There’s no doubt that some monster-sized ransoms have been paid recently, but those big payouts have been made by big companies. Ransomware organizations don’t reach for the stars when deciding upon a ransom amount. The right size the ransom according to the ability of the victim to pay. Attackers are targeting local government institutions and SMBs with greater frequency to get a quick payout that fits the victim’s budget.
Besides the ransom itself, companies must endure the cost of remediation, lost business, reputational damage, and potential legal costs. Downtime is expensive. Even if your IT team is confident in bringing everything back up, how long will take? You must also consider the historical credibility of the ransomware attackers you are working with. While some organizations are known to keep to their word about releasing a decryption key upon payment, others are not.
Even if you choose to pay the ransom, you still must perform your due diligence to find out how the perpetrators pulled off the attack to prevent future attacks. There is ample evidence that organizations that do pay the ransom are repeatedly targeted. One example was a company that paid millions to recover their data but failed to take any measures to secure their network from a similar attack. That failure resulted in a second attack two weeks later in which the firm was forced to payout once again.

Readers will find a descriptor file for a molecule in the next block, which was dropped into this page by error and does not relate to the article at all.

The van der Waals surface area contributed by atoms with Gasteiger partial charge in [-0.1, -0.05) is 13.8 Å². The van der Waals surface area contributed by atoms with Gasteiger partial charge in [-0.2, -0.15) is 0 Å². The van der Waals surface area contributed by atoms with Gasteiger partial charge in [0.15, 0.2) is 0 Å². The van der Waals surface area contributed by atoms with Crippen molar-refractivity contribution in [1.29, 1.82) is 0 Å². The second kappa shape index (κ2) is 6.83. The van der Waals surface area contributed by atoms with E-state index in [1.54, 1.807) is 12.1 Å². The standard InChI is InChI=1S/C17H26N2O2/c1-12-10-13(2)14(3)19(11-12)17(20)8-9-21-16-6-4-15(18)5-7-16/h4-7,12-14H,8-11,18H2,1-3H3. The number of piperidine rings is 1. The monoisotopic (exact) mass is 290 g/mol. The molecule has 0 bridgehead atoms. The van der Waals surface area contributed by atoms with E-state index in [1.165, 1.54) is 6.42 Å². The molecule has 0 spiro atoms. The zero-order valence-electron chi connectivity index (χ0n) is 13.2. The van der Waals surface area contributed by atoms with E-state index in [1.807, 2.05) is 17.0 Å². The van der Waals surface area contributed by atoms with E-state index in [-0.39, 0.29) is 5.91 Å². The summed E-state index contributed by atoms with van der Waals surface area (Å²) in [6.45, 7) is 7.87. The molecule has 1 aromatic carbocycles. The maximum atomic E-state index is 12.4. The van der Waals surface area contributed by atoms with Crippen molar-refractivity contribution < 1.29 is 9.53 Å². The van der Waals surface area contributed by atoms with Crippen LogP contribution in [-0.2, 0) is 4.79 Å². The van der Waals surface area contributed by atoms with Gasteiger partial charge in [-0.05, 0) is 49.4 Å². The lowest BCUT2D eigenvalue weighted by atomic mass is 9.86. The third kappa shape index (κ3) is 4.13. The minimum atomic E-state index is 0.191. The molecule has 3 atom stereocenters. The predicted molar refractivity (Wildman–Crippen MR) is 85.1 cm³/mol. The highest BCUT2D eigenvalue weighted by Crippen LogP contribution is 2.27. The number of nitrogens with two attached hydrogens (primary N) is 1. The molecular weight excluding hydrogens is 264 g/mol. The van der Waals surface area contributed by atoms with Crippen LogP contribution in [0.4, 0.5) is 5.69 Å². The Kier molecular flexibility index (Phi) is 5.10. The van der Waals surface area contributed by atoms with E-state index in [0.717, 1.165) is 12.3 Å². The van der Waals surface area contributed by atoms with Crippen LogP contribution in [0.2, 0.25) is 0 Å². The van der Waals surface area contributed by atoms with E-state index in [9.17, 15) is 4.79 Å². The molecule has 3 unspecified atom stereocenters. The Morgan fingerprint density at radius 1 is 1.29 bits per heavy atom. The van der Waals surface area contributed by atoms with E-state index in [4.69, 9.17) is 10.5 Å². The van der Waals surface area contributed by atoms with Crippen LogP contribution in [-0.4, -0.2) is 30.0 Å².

Any responsible business owner is mindful to get the necessary insurance to reduce their risk of exposure to destructive events such as fires or floods. Today there are policies for ransomware. These policies cover a variety of costs such as the cost of the ransom itself, data recovery, remediation, forensic analysis, legal counsel, and public relations services. Insurance companies that specialize in ransomware policies will often provide a team of specialists to advise you and if necessary, negotiate an agreed ransom with the attackers. Any company that has experienced a well-implemented ransomware attack can certainly vouch for the value of these policies.
Unfortunately, the success of these policies has led to the demise of the industry because while these policies have helped protect the customers that purchase them, many insurance companies are taking a bath on those policies due to the mounting losses on them. Lloyds of London announced last November that it is discouraging its syndicate to take on any new cyber business in 2022. Lloyds currently holds 20% of all the cyber insurance market. The reason is simple. The frequency of ransomware attacks has increased by 62% on a global basis since 2019 while the average ransom payout has increased by 171%. This is causing insurance premiums to increase as much as 50% a year.
So many things, in the end, come down to money. As one author wrote, money is the great equalizer and common denominator. To understand the nuances and decisions involving ransomware, you must follow the money. Be sure to do the math when you make your decisions concerning this dreaded menace, that’s just business for those involved.